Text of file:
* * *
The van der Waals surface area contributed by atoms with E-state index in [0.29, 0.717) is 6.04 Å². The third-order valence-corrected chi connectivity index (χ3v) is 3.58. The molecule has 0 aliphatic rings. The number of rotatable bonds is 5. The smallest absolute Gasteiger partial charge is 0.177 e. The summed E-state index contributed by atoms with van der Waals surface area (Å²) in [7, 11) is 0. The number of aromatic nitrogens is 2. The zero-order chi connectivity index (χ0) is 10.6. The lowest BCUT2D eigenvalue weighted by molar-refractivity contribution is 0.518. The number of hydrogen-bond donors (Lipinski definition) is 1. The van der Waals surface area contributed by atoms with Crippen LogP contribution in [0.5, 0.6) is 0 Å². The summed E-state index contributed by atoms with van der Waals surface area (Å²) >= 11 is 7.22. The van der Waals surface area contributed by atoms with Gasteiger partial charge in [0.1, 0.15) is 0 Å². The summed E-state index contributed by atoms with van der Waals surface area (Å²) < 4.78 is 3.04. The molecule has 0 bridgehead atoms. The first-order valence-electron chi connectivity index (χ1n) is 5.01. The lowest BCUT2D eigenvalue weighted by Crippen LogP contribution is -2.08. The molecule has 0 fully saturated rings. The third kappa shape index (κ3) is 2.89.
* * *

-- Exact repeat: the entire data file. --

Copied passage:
The van der Waals surface area contributed by atoms with E-state index in [0.29, 0.717) is 6.04 Å². The third-order valence-corrected chi connectivity index (χ3v) is 3.58. The molecule has 0 aliphatic rings. The number of rotatable bonds is 5. The smallest absolute Gasteiger partial charge is 0.177 e. The summed E-state index contributed by atoms with van der Waals surface area (Å²) in [7, 11) is 0. The number of aromatic nitrogens is 2. The zero-order chi connectivity index (χ0) is 10.6. The lowest BCUT2D eigenvalue weighted by molar-refractivity contribution is 0.518. The number of hydrogen-bond donors (Lipinski definition) is 1. The van der Waals surface area contributed by atoms with Crippen LogP contribution in [0.5, 0.6) is 0 Å². The summed E-state index contributed by atoms with van der Waals surface area (Å²) >= 11 is 7.22. The van der Waals surface area contributed by atoms with Gasteiger partial charge in [0.1, 0.15) is 0 Å². The summed E-state index contributed by atoms with van der Waals surface area (Å²) < 4.78 is 3.04. The molecule has 0 bridgehead atoms. The first-order valence-electron chi connectivity index (χ1n) is 5.01. The lowest BCUT2D eigenvalue weighted by Crippen LogP contribution is -2.08. The molecule has 0 fully saturated rings. The third kappa shape index (κ3) is 2.89.